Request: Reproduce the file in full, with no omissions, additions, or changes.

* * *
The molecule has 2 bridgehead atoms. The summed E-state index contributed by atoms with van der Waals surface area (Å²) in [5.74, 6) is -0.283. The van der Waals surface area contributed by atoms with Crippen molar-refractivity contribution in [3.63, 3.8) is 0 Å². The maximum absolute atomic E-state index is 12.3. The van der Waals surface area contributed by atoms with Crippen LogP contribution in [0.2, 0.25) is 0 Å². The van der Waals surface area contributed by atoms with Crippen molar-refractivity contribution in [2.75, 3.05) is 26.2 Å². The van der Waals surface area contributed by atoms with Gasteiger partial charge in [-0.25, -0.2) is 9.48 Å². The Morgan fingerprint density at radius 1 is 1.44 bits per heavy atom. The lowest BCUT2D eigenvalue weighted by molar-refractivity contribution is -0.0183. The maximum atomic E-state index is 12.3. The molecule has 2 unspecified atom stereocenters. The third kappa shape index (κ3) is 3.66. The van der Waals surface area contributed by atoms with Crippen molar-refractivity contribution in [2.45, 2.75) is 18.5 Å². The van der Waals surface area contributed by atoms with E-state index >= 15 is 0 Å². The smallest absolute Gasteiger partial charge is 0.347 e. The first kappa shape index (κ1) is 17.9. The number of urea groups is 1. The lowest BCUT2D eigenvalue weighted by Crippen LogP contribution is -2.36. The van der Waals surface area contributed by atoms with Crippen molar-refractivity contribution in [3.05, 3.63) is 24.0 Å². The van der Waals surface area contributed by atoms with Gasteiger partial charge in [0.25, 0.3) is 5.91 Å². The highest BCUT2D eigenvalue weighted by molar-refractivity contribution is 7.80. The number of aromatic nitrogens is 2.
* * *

The molecule has 2 bridgehead atoms. The summed E-state index contributed by atoms with van der Waals surface area (Å²) in [5.74, 6) is -0.283. The van der Waals surface area contributed by atoms with Crippen molar-refractivity contribution in [3.63, 3.8) is 0 Å². The maximum absolute atomic E-state index is 12.3. The van der Waals surface area contributed by atoms with Crippen LogP contribution in [0.2, 0.25) is 0 Å². The van der Waals surface area contributed by atoms with Crippen molar-refractivity contribution in [2.75, 3.05) is 26.2 Å². The van der Waals surface area contributed by atoms with Gasteiger partial charge in [-0.25, -0.2) is 9.48 Å². The Morgan fingerprint density at radius 1 is 1.44 bits per heavy atom. The lowest BCUT2D eigenvalue weighted by molar-refractivity contribution is -0.0183. The maximum atomic E-state index is 12.3. The molecule has 2 unspecified atom stereocenters. The third kappa shape index (κ3) is 3.66. The van der Waals surface area contributed by atoms with Crippen molar-refractivity contribution in [2.45, 2.75) is 18.5 Å². The van der Waals surface area contributed by atoms with E-state index >= 15 is 0 Å². The smallest absolute Gasteiger partial charge is 0.347 e. The first kappa shape index (κ1) is 17.9. The number of urea groups is 1. The lowest BCUT2D eigenvalue weighted by Crippen LogP contribution is -2.36. The van der Waals surface area contributed by atoms with Crippen molar-refractivity contribution in [3.05, 3.63) is 24.0 Å². The van der Waals surface area contributed by atoms with Gasteiger partial charge in [0.25, 0.3) is 5.91 Å². The highest BCUT2D eigenvalue weighted by molar-refractivity contribution is 7.80. The number of aromatic nitrogens is 2.